“Every situation is different," McMorrow said. "Every individual and family seeking abortion care does so for different reasons. Sometimes birth control fails. Sometimes a family already has children and knows that they cannot support anymore for so many others. Getting pregnant is hard and staying pregnant, safely and healthily is even harder."
Georgia Rep. Shannon spoke about having an abortion 20 years ago and facing "significant unnecessary burdens." Over the last two decades, she said, "barriers to accessing abortion care have only increased, exacerbating an ongoing public health crisis defined by more maternal deaths increasing poverty and greater inequality overall."
"The Dobbs decision will amount to structural violence for many communities, but most egregiously for black, brown, indigenous people of color and people with disabilities, LGBTQ+ people and people living at the intersection of these identities who have already sustained centuries of oppression and lack of access to reproductive freedom," Shannon said.
Hawley, the only witness invited by Republicans, called Roe "terrible constitutional law" and said there's "no such thing as an unwanted child." She said abortion "treats babies as mere objects, even while science establishes that babies are both fully alive, and fully human." Hawley also said that many companies are "eager" to help pay for women to end their pregnancies but questioned how many of them offer to pay for diapers, child care or permit flexible work schedules.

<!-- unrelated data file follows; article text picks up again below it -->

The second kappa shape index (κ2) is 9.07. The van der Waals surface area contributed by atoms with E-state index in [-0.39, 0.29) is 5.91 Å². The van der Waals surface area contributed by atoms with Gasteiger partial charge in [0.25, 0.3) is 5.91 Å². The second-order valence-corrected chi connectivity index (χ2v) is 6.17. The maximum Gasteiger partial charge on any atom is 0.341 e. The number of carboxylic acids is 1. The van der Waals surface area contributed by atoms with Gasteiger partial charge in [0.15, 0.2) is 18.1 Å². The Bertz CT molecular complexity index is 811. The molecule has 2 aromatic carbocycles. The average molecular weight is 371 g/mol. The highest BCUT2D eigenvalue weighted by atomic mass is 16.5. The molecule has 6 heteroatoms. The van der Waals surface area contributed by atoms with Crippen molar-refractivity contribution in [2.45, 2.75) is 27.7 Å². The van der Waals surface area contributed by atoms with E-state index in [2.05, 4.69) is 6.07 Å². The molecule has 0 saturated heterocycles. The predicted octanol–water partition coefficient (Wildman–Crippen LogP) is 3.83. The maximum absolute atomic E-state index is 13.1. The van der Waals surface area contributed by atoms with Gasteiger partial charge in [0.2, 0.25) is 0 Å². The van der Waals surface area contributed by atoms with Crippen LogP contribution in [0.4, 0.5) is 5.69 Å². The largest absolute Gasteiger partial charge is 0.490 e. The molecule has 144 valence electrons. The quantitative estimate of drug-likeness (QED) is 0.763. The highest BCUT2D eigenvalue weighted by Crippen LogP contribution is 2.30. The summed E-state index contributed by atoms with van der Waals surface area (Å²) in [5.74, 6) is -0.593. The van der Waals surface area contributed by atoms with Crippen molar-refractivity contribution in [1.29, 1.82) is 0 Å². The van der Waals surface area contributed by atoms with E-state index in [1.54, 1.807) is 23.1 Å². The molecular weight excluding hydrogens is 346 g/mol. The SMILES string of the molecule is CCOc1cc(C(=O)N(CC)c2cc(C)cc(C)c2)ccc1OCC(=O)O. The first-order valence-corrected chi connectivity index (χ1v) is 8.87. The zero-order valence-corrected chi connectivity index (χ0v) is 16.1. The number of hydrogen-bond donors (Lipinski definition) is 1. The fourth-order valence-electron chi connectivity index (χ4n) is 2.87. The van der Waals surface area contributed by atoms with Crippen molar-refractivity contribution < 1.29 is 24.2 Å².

The Supreme Court overturned Roe in a 5-4 decision on June 24 — nearly 50 years after the landmark ruling — in a case it heard on Mississippi's abortion ban, which the court ruled 6-3 to uphold.
The House is scheduled to vote this week on two abortion rights bills, including legislation to codify the abortion rights that were guaranteed under Roe v. Wade and to bar states from trying to stop women from going out-of-state for abortions, Speaker Nancy Pelosi, D-Calif., said in a letter to her colleagues. Neither bill has a chance of passing in the Senate because of Republican opposition.
President Joe Biden signed an executive order last week that aims to safeguard access to reproductive health care services, including abortion and contraception; protect patients’ privacy and access to accurate information; and promote the safety and security of patients, providers and clinics.
Biden and top Democrats have been urging people to turn out to vote in November to elect pro-abortion rights candidates and have been warning that Republicans intend to enact a federal abortion ban.